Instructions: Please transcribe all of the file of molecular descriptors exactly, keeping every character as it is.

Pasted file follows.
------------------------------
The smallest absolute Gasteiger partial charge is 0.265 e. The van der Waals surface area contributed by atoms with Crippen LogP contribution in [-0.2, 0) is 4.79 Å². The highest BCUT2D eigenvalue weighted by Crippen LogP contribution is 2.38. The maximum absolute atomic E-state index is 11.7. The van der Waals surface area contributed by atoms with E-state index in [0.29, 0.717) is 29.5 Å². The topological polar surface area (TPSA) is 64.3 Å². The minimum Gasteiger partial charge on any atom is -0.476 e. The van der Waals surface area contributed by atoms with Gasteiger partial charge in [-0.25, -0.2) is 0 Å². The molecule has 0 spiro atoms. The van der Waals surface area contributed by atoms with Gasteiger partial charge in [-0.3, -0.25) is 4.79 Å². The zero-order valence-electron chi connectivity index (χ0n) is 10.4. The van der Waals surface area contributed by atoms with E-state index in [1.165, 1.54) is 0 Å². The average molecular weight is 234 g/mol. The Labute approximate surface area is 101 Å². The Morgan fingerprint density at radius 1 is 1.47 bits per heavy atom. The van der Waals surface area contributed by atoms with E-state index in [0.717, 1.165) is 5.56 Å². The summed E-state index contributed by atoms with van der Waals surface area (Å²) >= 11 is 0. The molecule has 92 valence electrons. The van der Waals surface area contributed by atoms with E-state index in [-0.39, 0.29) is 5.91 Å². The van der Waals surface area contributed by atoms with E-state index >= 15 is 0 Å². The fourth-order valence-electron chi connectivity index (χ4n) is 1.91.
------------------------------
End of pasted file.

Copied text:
The smallest absolute Gasteiger partial charge is 0.265 e. The van der Waals surface area contributed by atoms with Crippen LogP contribution in [-0.2, 0) is 4.79 Å². The highest BCUT2D eigenvalue weighted by Crippen LogP contribution is 2.38. The maximum absolute atomic E-state index is 11.7. The van der Waals surface area contributed by atoms with E-state index in [0.29, 0.717) is 29.5 Å². The topological polar surface area (TPSA) is 64.3 Å². The minimum Gasteiger partial charge on any atom is -0.476 e. The van der Waals surface area contributed by atoms with Gasteiger partial charge in [-0.25, -0.2) is 0 Å². The molecule has 0 spiro atoms. The van der Waals surface area contributed by atoms with Gasteiger partial charge in [-0.3, -0.25) is 4.79 Å². The zero-order valence-electron chi connectivity index (χ0n) is 10.4. The van der Waals surface area contributed by atoms with E-state index in [1.165, 1.54) is 0 Å². The average molecular weight is 234 g/mol. The Labute approximate surface area is 101 Å². The Morgan fingerprint density at radius 1 is 1.47 bits per heavy atom. The van der Waals surface area contributed by atoms with E-state index in [0.717, 1.165) is 5.56 Å². The summed E-state index contributed by atoms with van der Waals surface area (Å²) >= 11 is 0. The molecule has 92 valence electrons. The van der Waals surface area contributed by atoms with E-state index in [-0.39, 0.29) is 5.91 Å². The van der Waals surface area contributed by atoms with E-state index >= 15 is 0 Å². The fourth-order valence-electron chi connectivity index (χ4n) is 1.91.